VIDEO PREMIERE: Memory Palace by Christopher Cerrone

by Maggie Molloy

Still frame from Mark DeChiazza’s video for Christopher Cerrone’s Memory Palace.

The method of loci is a mnemonic strategy dating all the way back to the ancient Greeks and Romans. The idea is this: you memorize the layout of a building or geographic space, then assign memories to any number of discrete locations within itand to recall the information, you imagine yourself walking back through the space.

In composer Christopher Cerrone’s Memory Palace, he takes that method one step further: instead of imagining a geographic space, he creates a sonic one. Composed for solo percussion and electronics, the piece is performed on a collection of homemade instruments and field recordings. In Cerrone’s memory, the palace is built of crickets and cheap guitars, wind chimes and wooden planks, beer bottles and quiet breath. The result is a vivid mosaic of music and memory—an intimate retrospective of a life lived in sound.

Memory Palace is a kind of paean to places and people that have deeply affected me,” Cerrone said. “The sounds in the piece are signposts; they help me remember—and more important, understand, who I am.”

Percussionist Ian David Rosenbaum premieres Cerrone’s Memory Palace in this brand new video by Mark DeChiazza:

ALBUM REVIEW: Unbound by the Jasper String Quartet

by Maggie Molloy

Photo by Dario Acosta.

Over the course of their decade-long career, the Jasper String Quartet has become pretty familiar with the famous quartets of historic masters like Haydn, Beethoven, and even Bartók—so when it came time to record a new album, they decided to look for new musical inspiration a little closer to home.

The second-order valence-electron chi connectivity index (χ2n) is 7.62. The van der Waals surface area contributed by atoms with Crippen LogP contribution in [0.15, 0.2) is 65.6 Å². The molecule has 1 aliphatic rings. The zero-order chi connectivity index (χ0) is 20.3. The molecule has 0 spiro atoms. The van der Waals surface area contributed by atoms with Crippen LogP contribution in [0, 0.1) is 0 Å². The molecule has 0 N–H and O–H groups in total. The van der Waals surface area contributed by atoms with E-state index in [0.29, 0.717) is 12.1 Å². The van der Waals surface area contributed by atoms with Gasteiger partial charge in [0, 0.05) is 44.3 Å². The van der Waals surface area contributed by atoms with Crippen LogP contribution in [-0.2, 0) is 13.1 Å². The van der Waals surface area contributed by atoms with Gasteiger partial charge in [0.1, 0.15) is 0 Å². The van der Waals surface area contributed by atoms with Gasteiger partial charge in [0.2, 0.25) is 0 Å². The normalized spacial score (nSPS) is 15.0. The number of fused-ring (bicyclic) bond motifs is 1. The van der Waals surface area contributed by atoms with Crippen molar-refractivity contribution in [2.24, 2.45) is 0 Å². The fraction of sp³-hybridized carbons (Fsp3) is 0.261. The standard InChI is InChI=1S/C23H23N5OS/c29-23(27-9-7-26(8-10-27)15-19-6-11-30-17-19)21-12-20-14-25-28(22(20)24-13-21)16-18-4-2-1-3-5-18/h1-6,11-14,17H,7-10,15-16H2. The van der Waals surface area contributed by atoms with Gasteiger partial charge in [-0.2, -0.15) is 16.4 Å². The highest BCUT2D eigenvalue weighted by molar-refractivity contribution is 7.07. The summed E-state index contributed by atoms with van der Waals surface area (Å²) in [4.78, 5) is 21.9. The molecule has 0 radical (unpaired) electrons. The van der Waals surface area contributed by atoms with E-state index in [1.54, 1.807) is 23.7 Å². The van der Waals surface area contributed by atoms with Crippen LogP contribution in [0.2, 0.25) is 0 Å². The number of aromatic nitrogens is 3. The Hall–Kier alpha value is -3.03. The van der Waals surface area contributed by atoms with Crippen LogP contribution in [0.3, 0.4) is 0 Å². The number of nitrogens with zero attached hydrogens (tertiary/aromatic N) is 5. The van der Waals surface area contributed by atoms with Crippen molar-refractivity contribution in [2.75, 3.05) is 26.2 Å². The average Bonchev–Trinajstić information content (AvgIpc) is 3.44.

Unbound is a collection of 21st century works that burst through the boundaries of traditional Western musical styles and forms. The Jaspers—comprised of violinists J Freivogel and Sae Chonabayashi, violist Sam Quintal, and cellist Rachel Henderson Freivogel—explore the furthest reaches of the string quartet repertoire with new works by seven of today’s most dynamic composers.

Featuring compositions by Caroline Shaw, Missy Mazzoli, Annie Gosfield, Judd Greenstein, David Lang, Donnacha Dennehy, and Ted Hearne, the album unfolds as a survey of today’s spectacularly diverse and dynamic string music landscape, each piece stretching the string quartet tradition in new and inventive ways.

The album begins with Caroline Shaw’s tangy and succulent “Valencia,” the video for which we premiered just last week on Second Inversion. The Jaspers bring precision and playfulness to Shaw’s billowing harmonics and bold bow strokes, evoking the brilliant colors and juicy texture of the fresh, flavorful fruit.